Personal Finances: It’s year end. How did you do financially?

If you’ve ever played or watched sports, how did you know if your team won or lost? You kept score. If you were a player on the team, how did you get better at the sport? You practiced good habits repeatedly and corrected your bad habits. Then, how did you know that you were getting better? You measured your progress. You probably had a coach as well.
When it comes to your finances for year 2021, how did you do? Did you win or lose? Did you practice good habits and correct bad ones? Did you measure your progress? If you are like most people, your answers may be “I don’t know,” “I hope so” or “I think so.” Your personal and/or business finances are such an important part of your life, wouldn’t you like your answers to be more solid? If you answered YES, keep reading, you are going to learn one financial tool to get started.
Keeping Score — There is a way for you to keep score and know from year to year if you are doing better financially or worse. The name of this tracking tool you may have heard of before but you may have dismissed it as something only accountants use or a tool people only use in business. It’s your personal balance sheet. The balance sheet provides you an overall picture of your wealth at a specific period in time. It may change daily, but you don’t have to look at it daily. Think of it like a progress report or report card, telling you how well you are doing in school. This will tell you how well you are doing financially and if you have been making good choices, the bottom number on the sheet, called net worth, will be higher every time you look at this sheet. If you have been making poor financial choices, well you guessed it, the bottom number will be lower.
So how do we put together this balance sheet? Accountants will tell you it’s assets minus liabilities that will equal your net worth. I’m going to simplify that for you as we all know we didn’t learn personal finances or accounting in high school and if we were lucky enough to have learned it, we may have forgotten it or not used it. Assets are basically what you own, things you’ve purchased. So, these would be your house, car, furniture, jewelry, TV, cash, investments, real estate, etc. Liabilities are what you owe on the things you own and other debts. Your mortgage, car loan, credit card debt, student loan debt, lease obligations are the most common personal liabilities. When you take the total of all the items you own and subtract out all the things you owe, you come up with a number, that is your net worth. Sometimes that number is negative or positive but not as large as we would like, but it’s now a benchmark for you to keep score, it’s a starting point.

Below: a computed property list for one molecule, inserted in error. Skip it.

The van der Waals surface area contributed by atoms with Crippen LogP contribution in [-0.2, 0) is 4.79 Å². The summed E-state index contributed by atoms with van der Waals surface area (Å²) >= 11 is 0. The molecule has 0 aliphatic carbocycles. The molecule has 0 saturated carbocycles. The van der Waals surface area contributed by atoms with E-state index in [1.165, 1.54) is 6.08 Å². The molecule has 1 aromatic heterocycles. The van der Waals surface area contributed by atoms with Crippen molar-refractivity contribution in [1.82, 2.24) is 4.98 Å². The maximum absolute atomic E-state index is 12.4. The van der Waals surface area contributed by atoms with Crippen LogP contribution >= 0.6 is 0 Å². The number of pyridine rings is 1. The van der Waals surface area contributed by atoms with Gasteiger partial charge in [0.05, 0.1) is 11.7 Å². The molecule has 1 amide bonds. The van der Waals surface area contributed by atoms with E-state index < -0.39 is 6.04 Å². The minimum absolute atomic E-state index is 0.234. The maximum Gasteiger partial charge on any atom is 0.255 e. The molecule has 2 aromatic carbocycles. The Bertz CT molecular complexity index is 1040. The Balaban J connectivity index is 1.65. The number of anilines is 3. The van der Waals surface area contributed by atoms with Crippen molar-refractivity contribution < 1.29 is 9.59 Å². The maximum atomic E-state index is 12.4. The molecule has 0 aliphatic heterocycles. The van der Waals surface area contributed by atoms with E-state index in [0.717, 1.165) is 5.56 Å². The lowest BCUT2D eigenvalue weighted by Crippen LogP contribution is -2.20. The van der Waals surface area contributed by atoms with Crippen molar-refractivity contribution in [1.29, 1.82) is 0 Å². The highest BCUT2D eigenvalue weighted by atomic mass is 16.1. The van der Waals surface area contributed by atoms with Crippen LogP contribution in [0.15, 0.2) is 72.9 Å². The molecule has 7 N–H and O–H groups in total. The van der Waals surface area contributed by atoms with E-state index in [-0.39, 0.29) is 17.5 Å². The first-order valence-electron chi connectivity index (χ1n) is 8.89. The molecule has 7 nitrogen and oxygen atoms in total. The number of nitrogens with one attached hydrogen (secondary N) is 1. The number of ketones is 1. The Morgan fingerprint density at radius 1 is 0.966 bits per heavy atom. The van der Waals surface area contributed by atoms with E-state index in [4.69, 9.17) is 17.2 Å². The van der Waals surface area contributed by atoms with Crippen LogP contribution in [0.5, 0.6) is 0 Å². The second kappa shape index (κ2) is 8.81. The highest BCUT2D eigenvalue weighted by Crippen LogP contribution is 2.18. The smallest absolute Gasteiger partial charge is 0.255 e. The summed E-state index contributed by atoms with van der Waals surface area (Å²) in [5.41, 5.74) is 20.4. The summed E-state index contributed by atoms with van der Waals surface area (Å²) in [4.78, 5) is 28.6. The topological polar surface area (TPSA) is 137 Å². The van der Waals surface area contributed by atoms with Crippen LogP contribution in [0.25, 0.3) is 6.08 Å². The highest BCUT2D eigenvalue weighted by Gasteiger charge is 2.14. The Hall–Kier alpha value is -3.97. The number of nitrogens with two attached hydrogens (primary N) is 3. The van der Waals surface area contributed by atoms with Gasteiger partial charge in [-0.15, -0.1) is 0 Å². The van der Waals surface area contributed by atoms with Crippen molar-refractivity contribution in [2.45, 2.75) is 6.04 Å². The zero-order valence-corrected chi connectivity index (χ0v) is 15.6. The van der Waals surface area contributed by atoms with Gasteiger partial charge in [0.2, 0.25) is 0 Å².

Here is a simple example. Mark and Mary have a home worth $150,000, a car worth $20,000 and they estimate all the things in the house (TV, Furniture, jewelry) are worth $10,000. They have $500 in cash and unfortunately no investments. Their assets are the total of these items or $185,500. However, they have a mortgage, car loan and credit cards and these are their liabilities. The amount owed on the mortgage is $100,000, total left on the car loan is $18,000 and they have credit card debt of $12,000. Making their total liabilities $130,000. When we take their asset total, $185,500 and subtract their liability total $130,000, we see their net worth is $55,500.
Now that you know how to put together your personal balance sheet, your goal is to increase that number every year, by increasing your assets and/or decreasing your liabilities (paying them off or down) and ultimately increasing your net worth. You can do that by practicing good habits, correcting bad ones, and measuring your progress. Those topics are for another discussion. Keep learning and have a Happy New Year!.